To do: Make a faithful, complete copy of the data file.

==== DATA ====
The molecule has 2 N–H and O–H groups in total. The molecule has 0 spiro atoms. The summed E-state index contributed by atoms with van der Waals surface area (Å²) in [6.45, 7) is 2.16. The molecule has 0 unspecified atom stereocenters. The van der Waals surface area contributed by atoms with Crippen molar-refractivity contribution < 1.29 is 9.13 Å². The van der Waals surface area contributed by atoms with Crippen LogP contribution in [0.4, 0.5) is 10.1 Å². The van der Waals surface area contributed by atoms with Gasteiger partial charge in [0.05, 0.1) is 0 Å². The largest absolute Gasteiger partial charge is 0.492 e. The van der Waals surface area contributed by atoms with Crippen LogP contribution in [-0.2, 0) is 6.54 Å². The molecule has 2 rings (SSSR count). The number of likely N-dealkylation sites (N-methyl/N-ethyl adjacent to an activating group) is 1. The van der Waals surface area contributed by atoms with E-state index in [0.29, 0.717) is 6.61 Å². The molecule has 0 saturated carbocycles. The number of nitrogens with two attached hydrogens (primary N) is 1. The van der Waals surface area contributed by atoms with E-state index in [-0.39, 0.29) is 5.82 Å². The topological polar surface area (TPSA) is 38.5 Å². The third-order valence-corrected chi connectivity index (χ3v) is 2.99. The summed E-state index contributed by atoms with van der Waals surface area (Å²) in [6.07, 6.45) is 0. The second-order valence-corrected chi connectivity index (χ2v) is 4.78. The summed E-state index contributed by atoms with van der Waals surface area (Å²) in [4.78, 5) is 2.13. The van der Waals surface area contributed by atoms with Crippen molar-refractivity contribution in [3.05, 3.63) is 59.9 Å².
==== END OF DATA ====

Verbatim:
The molecule has 2 N–H and O–H groups in total. The molecule has 0 spiro atoms. The summed E-state index contributed by atoms with van der Waals surface area (Å²) in [6.45, 7) is 2.16. The molecule has 0 unspecified atom stereocenters. The van der Waals surface area contributed by atoms with Crippen molar-refractivity contribution < 1.29 is 9.13 Å². The van der Waals surface area contributed by atoms with Crippen LogP contribution in [0.4, 0.5) is 10.1 Å². The van der Waals surface area contributed by atoms with Gasteiger partial charge in [0.05, 0.1) is 0 Å². The largest absolute Gasteiger partial charge is 0.492 e. The van der Waals surface area contributed by atoms with Crippen LogP contribution in [-0.2, 0) is 6.54 Å². The molecule has 2 rings (SSSR count). The number of likely N-dealkylation sites (N-methyl/N-ethyl adjacent to an activating group) is 1. The van der Waals surface area contributed by atoms with E-state index in [0.29, 0.717) is 6.61 Å². The molecule has 0 saturated carbocycles. The number of nitrogens with two attached hydrogens (primary N) is 1. The van der Waals surface area contributed by atoms with E-state index in [-0.39, 0.29) is 5.82 Å². The topological polar surface area (TPSA) is 38.5 Å². The third-order valence-corrected chi connectivity index (χ3v) is 2.99. The summed E-state index contributed by atoms with van der Waals surface area (Å²) in [6.07, 6.45) is 0. The second-order valence-corrected chi connectivity index (χ2v) is 4.78. The summed E-state index contributed by atoms with van der Waals surface area (Å²) in [4.78, 5) is 2.13. The van der Waals surface area contributed by atoms with Crippen molar-refractivity contribution in [3.05, 3.63) is 59.9 Å².